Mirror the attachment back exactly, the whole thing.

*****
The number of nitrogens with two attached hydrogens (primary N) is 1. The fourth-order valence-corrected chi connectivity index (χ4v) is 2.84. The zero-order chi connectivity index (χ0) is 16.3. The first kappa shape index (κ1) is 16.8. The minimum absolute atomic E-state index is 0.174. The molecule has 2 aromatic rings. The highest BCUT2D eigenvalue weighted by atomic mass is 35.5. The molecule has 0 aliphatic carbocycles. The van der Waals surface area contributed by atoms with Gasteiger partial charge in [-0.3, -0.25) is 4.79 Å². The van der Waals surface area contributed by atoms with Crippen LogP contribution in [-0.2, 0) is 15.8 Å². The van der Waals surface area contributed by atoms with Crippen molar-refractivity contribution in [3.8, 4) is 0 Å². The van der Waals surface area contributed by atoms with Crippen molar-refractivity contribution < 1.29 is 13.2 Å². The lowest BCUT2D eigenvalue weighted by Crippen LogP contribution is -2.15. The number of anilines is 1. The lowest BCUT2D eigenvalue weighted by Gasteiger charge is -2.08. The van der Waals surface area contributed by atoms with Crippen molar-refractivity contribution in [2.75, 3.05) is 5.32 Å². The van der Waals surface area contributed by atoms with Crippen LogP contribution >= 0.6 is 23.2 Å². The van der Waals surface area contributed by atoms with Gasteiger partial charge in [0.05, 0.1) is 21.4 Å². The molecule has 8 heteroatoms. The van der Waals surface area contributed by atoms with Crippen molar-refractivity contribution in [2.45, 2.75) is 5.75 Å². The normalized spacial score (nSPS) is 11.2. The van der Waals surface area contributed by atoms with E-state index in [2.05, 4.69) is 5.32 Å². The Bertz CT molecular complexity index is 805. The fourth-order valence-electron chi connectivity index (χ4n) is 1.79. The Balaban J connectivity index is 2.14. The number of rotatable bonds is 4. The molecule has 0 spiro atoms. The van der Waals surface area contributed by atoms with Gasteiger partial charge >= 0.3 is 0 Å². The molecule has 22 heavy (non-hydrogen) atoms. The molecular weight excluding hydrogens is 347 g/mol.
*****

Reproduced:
The number of nitrogens with two attached hydrogens (primary N) is 1. The fourth-order valence-corrected chi connectivity index (χ4v) is 2.84. The zero-order chi connectivity index (χ0) is 16.3. The first kappa shape index (κ1) is 16.8. The minimum absolute atomic E-state index is 0.174. The molecule has 2 aromatic rings. The highest BCUT2D eigenvalue weighted by atomic mass is 35.5. The molecule has 0 aliphatic carbocycles. The van der Waals surface area contributed by atoms with Gasteiger partial charge in [-0.3, -0.25) is 4.79 Å². The van der Waals surface area contributed by atoms with Crippen LogP contribution in [-0.2, 0) is 15.8 Å². The van der Waals surface area contributed by atoms with Crippen molar-refractivity contribution in [3.8, 4) is 0 Å². The van der Waals surface area contributed by atoms with Crippen molar-refractivity contribution < 1.29 is 13.2 Å². The lowest BCUT2D eigenvalue weighted by Crippen LogP contribution is -2.15. The number of anilines is 1. The lowest BCUT2D eigenvalue weighted by Gasteiger charge is -2.08. The van der Waals surface area contributed by atoms with Crippen molar-refractivity contribution in [2.75, 3.05) is 5.32 Å². The van der Waals surface area contributed by atoms with Crippen LogP contribution >= 0.6 is 23.2 Å². The van der Waals surface area contributed by atoms with Gasteiger partial charge in [0.05, 0.1) is 21.4 Å². The molecule has 8 heteroatoms. The van der Waals surface area contributed by atoms with Crippen molar-refractivity contribution in [2.45, 2.75) is 5.75 Å². The normalized spacial score (nSPS) is 11.2. The van der Waals surface area contributed by atoms with E-state index in [2.05, 4.69) is 5.32 Å². The Bertz CT molecular complexity index is 805. The fourth-order valence-electron chi connectivity index (χ4n) is 1.79. The Balaban J connectivity index is 2.14. The number of rotatable bonds is 4. The molecule has 0 spiro atoms. The van der Waals surface area contributed by atoms with Gasteiger partial charge >= 0.3 is 0 Å². The molecule has 22 heavy (non-hydrogen) atoms. The molecular weight excluding hydrogens is 347 g/mol.